At first glance, poker can seem like an intimidating game. Whether it’s the hobby once enjoyed on riverboats (and often concluded with a gunfight) or the high-stakes world of the World Series of Poker, this rapidly evolving casino game has an air of exclusivity about it. After all, if the competitors aren’t playing with bales of money, they’re making the most of mastery of human psychology. How does anyone compete with that?
Well, there is one form of poker which is very easy to learn and which can be mastered in minutes. We are going to introduce you to the rules of 3 card poker, a game to play with friends or for real money at our online casino. Without further ado, let’s find out how to play this pared-down version of the world’s favourite card game.
If you prefer a visual guide, free to check out our 90 second video on how to play 3 Card Poker:
Three Card Poker Rules
First of all, forget everything you know about Texas Hold’em, Omaha Hi-Lo, and the many other variants of standard poker. 3-card poker is a simple comparison game not unlike blackjack and baccarat. Put another way, it’s a face-off between player and dealer over who has the better hand, albeit with a few twists and turns along the way. Most people will pick up the basics within five minutes.
Like blackjack, the action begins with a bet. This can take several forms, as we’ll discuss in the next section. However, at this stage, your choice will be an ante bet (your hand is better than the dealer’s), a pair plus bet (you have a pair or better), or both. The croupier will then give the player and themselves three cards, dealt face-down. Now, it’s time to decide whether you want to play or fold.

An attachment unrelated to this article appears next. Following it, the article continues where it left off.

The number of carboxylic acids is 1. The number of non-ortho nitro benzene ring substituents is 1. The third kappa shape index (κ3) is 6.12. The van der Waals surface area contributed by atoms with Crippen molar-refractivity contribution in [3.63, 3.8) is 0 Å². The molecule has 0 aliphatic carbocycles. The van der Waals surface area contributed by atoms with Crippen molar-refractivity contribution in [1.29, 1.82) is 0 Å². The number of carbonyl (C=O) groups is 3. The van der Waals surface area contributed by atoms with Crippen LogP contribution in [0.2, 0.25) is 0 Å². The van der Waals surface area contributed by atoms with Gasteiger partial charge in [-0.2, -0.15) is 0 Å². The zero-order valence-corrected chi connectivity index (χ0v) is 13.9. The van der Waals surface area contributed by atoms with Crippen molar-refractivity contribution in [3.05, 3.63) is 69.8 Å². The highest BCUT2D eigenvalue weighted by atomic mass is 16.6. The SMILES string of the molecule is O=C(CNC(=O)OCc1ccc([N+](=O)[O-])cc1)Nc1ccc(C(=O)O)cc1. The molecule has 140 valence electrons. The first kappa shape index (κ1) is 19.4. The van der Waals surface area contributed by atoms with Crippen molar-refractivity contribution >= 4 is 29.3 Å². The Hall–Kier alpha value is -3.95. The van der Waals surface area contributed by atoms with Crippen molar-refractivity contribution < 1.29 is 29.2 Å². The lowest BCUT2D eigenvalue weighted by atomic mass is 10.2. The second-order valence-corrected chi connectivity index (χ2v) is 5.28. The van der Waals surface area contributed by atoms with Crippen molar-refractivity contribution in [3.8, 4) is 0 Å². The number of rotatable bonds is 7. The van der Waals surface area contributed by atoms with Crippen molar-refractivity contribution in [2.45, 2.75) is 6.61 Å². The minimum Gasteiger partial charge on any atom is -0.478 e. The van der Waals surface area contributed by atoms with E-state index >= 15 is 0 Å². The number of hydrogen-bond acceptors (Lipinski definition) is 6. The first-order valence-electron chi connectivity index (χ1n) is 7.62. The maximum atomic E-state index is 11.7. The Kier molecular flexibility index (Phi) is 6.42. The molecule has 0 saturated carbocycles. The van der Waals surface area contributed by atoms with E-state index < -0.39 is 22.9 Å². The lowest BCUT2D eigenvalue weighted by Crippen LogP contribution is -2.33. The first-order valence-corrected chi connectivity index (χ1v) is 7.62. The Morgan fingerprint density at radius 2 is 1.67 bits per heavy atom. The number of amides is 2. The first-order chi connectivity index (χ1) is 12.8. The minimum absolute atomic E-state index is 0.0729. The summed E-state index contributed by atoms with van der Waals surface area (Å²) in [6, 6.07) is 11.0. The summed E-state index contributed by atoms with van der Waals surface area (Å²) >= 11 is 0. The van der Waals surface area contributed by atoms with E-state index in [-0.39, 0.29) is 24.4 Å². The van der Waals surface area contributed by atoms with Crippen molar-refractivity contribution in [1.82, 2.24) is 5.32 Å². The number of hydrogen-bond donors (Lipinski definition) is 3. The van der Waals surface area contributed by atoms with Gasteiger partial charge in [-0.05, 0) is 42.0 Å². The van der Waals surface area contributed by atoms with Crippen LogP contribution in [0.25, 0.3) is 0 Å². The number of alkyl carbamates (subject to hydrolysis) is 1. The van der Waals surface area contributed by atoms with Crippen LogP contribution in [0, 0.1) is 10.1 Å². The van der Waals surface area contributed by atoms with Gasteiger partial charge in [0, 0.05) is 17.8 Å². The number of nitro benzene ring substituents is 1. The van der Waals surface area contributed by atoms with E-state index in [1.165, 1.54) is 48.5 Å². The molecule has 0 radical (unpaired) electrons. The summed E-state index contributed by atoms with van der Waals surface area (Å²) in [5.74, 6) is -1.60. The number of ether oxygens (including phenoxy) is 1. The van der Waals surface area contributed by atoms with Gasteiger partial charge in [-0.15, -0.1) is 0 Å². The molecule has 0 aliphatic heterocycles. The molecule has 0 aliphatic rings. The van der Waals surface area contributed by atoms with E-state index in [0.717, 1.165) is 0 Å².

As a quick primer, let’s go over the hand rankings in 3-card poker so that you know when it’s best to play or give up. From most to least valuable –
- Mini Royal Flush: A, K, Q, same suit, usually spades*
- Straight Flush: Three cards in sequence, same suit.
- Three of a Kind: Three cards of the same number, any suit.
- Straight: Three cards in sequence, any suit.
- Flush: Three cards, same suit.
- Pair: two cards of the same number, any suit.
- High card: anything else, identified by the highest value card, e.g. 9-high, ace-high.
*Games with progressive jackpots only.
Note that each of the cards has an individual value, too. This is to ensure that there’s a winner in scenarios where both the player and the dealer have a flush (for example) or both have a high card hand. These are, from most to least valuable: A, K, Q, J, 10, 9, 8, 7, 6, 5, 4, 3, and 2. In 3-card poker, all suits have the same values, so a 7 of clubs is worth the same as a 7 of hearts, and so forth.
A high card versus high card scenario is the most likely outcome for most 3-card poker rounds, occurring about 75% of the time.
Returning to the action – if you’ve made the decision to continue, you must place a play bet, which is the same size as the ante bet that you’ve already placed on the table. Alternatively, if you decided to fold, your ante and pair plus bets will be taken by the dealer. You may be wondering why you would ever fold if you immediately lose your bet. It’s so you don’t have to waste a play wager on a losing hand.
Experts recommend that players only play with a hand better than Q, 6, 4, otherwise known as queen-high. In any case, once a play bet has been made, all cards are turned over and the best hand wins. There are a few quirks of the game that come into play here. These are, a) that a dealer hand of jack-high means the player’s ante is given back, and b) a dealer hand of queen-high returns both the ante and play wagers if the player wins.
That’s basically it for 3-card poker. So, to summarise –
- Make an ante-bet and/or a pair plus bet.
- All cards are dealt, face-down.
- Decide whether to play or fold.
- Make a play bet.
- All cards are turned over.
Types of Bets in 3-Card Poker
As we’ve already discussed, 3-card poker involves an interaction between the ante bet, pair plus bet, and the play bet. Unfortunately, at most tables found online, there’s very little else available in terms of legal wagers. There are many bets exclusive to individual casinos, countries, and game variants, though, which can add a bit more complexity to the standard gameplay.